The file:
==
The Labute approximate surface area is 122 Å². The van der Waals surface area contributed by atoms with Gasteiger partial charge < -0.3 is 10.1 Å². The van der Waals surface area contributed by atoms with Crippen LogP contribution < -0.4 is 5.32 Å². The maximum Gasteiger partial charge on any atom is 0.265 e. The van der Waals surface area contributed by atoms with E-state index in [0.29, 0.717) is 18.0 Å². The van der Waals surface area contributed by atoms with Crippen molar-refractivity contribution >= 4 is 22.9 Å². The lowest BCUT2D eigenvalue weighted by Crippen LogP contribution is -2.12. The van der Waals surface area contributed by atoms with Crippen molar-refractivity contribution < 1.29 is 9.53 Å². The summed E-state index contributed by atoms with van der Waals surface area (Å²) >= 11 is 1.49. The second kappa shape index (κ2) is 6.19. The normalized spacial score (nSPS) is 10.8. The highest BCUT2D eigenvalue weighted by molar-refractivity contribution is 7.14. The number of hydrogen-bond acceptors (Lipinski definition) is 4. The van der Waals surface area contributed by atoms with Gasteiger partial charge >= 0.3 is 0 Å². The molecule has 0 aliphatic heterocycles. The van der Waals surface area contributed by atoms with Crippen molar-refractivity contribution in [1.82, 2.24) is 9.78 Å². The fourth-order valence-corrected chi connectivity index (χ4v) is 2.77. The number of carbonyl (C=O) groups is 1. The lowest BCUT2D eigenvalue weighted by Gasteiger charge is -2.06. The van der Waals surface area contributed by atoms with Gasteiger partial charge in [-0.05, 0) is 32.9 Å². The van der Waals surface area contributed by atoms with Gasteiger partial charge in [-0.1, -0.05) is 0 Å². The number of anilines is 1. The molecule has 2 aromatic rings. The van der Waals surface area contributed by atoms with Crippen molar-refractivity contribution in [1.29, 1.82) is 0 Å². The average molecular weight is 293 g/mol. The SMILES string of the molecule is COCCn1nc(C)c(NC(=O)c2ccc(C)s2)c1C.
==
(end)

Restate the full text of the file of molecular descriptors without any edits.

The Labute approximate surface area is 122 Å². The van der Waals surface area contributed by atoms with Gasteiger partial charge < -0.3 is 10.1 Å². The van der Waals surface area contributed by atoms with Crippen LogP contribution < -0.4 is 5.32 Å². The maximum Gasteiger partial charge on any atom is 0.265 e. The van der Waals surface area contributed by atoms with E-state index in [0.29, 0.717) is 18.0 Å². The van der Waals surface area contributed by atoms with Crippen molar-refractivity contribution >= 4 is 22.9 Å². The lowest BCUT2D eigenvalue weighted by Crippen LogP contribution is -2.12. The van der Waals surface area contributed by atoms with Crippen molar-refractivity contribution < 1.29 is 9.53 Å². The summed E-state index contributed by atoms with van der Waals surface area (Å²) >= 11 is 1.49. The second kappa shape index (κ2) is 6.19. The normalized spacial score (nSPS) is 10.8. The highest BCUT2D eigenvalue weighted by molar-refractivity contribution is 7.14. The number of hydrogen-bond acceptors (Lipinski definition) is 4. The van der Waals surface area contributed by atoms with Gasteiger partial charge >= 0.3 is 0 Å². The molecule has 0 aliphatic heterocycles. The van der Waals surface area contributed by atoms with Crippen molar-refractivity contribution in [1.82, 2.24) is 9.78 Å². The fourth-order valence-corrected chi connectivity index (χ4v) is 2.77. The number of carbonyl (C=O) groups is 1. The lowest BCUT2D eigenvalue weighted by Gasteiger charge is -2.06. The van der Waals surface area contributed by atoms with Gasteiger partial charge in [-0.05, 0) is 32.9 Å². The van der Waals surface area contributed by atoms with Gasteiger partial charge in [-0.1, -0.05) is 0 Å². The number of anilines is 1. The molecule has 2 aromatic rings. The van der Waals surface area contributed by atoms with Crippen molar-refractivity contribution in [1.29, 1.82) is 0 Å². The average molecular weight is 293 g/mol. The SMILES string of the molecule is COCCn1nc(C)c(NC(=O)c2ccc(C)s2)c1C.